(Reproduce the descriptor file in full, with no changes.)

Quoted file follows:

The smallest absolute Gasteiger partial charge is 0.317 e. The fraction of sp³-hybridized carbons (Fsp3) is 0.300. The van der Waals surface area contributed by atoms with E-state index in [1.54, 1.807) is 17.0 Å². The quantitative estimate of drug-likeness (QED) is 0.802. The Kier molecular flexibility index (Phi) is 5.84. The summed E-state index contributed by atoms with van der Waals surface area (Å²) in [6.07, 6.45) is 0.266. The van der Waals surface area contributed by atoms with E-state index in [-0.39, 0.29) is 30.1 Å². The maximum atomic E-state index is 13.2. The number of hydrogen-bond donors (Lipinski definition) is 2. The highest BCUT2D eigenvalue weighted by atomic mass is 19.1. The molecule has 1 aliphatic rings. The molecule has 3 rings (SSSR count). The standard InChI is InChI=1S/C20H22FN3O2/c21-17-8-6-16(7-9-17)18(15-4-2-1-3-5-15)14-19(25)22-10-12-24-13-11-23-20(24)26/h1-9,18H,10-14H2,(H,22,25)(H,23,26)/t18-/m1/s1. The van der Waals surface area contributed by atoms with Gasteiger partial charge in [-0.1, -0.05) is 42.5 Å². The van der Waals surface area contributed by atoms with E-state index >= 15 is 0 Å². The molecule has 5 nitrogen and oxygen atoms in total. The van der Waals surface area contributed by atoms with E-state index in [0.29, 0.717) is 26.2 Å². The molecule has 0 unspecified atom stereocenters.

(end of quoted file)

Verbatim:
The smallest absolute Gasteiger partial charge is 0.317 e. The fraction of sp³-hybridized carbons (Fsp3) is 0.300. The van der Waals surface area contributed by atoms with E-state index in [1.54, 1.807) is 17.0 Å². The quantitative estimate of drug-likeness (QED) is 0.802. The Kier molecular flexibility index (Phi) is 5.84. The summed E-state index contributed by atoms with van der Waals surface area (Å²) in [6.07, 6.45) is 0.266. The van der Waals surface area contributed by atoms with E-state index in [-0.39, 0.29) is 30.1 Å². The maximum atomic E-state index is 13.2. The number of hydrogen-bond donors (Lipinski definition) is 2. The highest BCUT2D eigenvalue weighted by atomic mass is 19.1. The molecule has 1 aliphatic rings. The molecule has 3 rings (SSSR count). The standard InChI is InChI=1S/C20H22FN3O2/c21-17-8-6-16(7-9-17)18(15-4-2-1-3-5-15)14-19(25)22-10-12-24-13-11-23-20(24)26/h1-9,18H,10-14H2,(H,22,25)(H,23,26)/t18-/m1/s1. The van der Waals surface area contributed by atoms with Gasteiger partial charge in [-0.1, -0.05) is 42.5 Å². The van der Waals surface area contributed by atoms with E-state index >= 15 is 0 Å². The molecule has 5 nitrogen and oxygen atoms in total. The van der Waals surface area contributed by atoms with E-state index in [0.29, 0.717) is 26.2 Å². The molecule has 0 unspecified atom stereocenters.